Not that Republicans are much better. Marco Rubio said: “When I am president, I will tell my commanders that the mission is the total destruction of ISIL and will send them the forces necessary to succeed.” Even if those forces total 50,000? 100,000? 150,000? And what about dealing with the aftermath?

Then there is Trump (who publicly self-identifies as a Republican, though I think his equipment is about as genuine as Kaitlyn Jenner’s), who says, simply, “I will bomb the shit out of them.”

The fact is, there are no good options right now. By 2009, the predecessor of ISIS had been ground down to what Rumsfeld had prematurely declared in 2004: a few dead enders. CIA Director John Brennan (ugh) recently admitted that ISIS was down to “700 or so adherents.” Now it numbers in the tens of thousands, and like Xerxes’s immortals, replaces those killed with a stream of new recruits.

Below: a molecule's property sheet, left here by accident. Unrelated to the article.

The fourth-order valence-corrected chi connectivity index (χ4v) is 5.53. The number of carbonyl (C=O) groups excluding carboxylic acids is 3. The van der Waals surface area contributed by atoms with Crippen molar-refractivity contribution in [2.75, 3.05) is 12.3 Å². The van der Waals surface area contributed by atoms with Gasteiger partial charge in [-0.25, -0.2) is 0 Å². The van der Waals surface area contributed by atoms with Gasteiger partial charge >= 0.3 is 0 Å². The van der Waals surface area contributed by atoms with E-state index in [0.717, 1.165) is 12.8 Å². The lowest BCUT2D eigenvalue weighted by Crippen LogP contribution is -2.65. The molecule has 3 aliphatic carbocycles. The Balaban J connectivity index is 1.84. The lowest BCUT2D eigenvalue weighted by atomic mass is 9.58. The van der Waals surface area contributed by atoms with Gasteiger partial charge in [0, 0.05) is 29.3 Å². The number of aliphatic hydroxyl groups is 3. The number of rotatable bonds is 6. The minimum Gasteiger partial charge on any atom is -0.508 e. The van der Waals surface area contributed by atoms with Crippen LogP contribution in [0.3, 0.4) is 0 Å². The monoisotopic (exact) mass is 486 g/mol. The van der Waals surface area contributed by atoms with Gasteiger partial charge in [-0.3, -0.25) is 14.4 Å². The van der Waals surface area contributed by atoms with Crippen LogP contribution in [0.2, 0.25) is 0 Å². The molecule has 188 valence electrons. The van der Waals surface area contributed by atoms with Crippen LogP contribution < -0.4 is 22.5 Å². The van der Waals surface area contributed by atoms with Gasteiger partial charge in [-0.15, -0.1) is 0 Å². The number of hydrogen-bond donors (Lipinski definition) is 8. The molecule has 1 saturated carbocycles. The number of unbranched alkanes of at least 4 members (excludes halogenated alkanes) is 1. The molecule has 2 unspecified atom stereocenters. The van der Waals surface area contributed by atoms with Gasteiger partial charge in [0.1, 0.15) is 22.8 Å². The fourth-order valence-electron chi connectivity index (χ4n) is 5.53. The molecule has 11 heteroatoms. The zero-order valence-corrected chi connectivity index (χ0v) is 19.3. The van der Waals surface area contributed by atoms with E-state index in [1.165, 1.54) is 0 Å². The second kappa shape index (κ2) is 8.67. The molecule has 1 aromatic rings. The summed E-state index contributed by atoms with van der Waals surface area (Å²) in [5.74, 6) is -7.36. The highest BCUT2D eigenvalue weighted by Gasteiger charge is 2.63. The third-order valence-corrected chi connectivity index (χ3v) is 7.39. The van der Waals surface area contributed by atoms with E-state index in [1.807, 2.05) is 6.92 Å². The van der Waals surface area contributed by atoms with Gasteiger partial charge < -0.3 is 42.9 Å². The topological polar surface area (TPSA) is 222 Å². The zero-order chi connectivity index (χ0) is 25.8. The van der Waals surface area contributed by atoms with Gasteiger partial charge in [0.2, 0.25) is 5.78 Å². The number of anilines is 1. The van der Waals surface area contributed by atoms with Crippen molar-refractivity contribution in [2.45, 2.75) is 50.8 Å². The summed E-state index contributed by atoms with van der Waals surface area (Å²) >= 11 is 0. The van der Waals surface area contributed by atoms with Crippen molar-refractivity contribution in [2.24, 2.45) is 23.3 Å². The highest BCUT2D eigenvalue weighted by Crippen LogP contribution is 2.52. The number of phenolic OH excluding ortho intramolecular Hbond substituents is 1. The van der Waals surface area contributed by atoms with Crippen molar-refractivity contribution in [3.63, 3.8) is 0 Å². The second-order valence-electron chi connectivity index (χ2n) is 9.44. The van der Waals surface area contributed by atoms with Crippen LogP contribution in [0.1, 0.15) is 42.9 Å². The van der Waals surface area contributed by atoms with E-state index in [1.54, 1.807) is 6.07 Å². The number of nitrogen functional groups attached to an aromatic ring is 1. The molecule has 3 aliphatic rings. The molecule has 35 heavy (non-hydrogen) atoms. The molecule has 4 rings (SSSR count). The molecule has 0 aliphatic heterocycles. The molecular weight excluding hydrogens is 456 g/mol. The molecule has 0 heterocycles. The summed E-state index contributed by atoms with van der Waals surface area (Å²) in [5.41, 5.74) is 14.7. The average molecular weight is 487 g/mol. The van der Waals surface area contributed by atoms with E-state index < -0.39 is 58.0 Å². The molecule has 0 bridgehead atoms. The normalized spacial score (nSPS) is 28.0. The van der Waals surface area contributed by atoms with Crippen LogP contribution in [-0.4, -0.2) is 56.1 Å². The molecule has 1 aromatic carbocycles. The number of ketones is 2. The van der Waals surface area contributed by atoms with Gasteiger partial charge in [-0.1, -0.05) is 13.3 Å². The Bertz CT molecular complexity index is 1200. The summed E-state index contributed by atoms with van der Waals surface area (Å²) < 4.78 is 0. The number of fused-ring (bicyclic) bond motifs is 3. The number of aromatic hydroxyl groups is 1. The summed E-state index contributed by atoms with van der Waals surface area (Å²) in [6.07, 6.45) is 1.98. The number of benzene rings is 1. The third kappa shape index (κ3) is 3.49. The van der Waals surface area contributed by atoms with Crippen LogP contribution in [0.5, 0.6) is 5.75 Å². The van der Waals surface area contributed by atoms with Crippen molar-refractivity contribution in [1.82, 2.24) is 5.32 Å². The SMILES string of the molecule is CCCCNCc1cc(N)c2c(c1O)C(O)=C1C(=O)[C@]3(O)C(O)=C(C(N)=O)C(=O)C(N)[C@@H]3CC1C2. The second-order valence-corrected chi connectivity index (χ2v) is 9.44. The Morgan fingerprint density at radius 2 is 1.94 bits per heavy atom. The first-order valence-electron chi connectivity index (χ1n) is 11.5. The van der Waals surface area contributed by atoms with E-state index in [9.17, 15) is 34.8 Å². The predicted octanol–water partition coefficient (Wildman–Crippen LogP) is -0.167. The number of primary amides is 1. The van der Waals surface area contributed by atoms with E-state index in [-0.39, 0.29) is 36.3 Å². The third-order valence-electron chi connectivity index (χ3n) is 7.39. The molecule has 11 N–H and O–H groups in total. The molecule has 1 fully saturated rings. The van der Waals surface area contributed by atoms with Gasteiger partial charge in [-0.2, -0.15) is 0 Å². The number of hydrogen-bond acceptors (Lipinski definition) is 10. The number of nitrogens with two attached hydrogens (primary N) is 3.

By declaring victory and getting out of Iraq, Obama snatched defeat from the jaws of a hard won victory, and let a dying threat return to life far stronger than before, like an infection after the premature termination of an antibiotic regimen. When ISIS was running amok in May-June, 2014, Obama declined to attack them when they were vulnerable and in the open. Now they are dug in deep in Mosul and Ramadi and Raqqa, and it is beyond the capability of the Iraqi Army, or whatever ragtag force can be assembled in Syria, to root them out.

And despite ISIS’s clearly demonstrated ability to strike outside its core areas, it is dubious in the extreme to argue that the cost of rooting them out of these core areas, and keeping them or some successor Islamic freakazoid group out, is worth it.

The French are bombing. The Russians are bombing. We are bombing more. It will have little effect if not joined with a robust ground force. A robust ground force would entail large casualties. And to what end? To win Syria? Let Putin have it.

All of the major candidates feel obliged to sound tough on ISIS, but shrink from doing what would really be required to destroy it. So they essentially advocate doing what Obama is doing, only a little bit more. This is futile, and ultimately deceptive (and likely self-deceptive).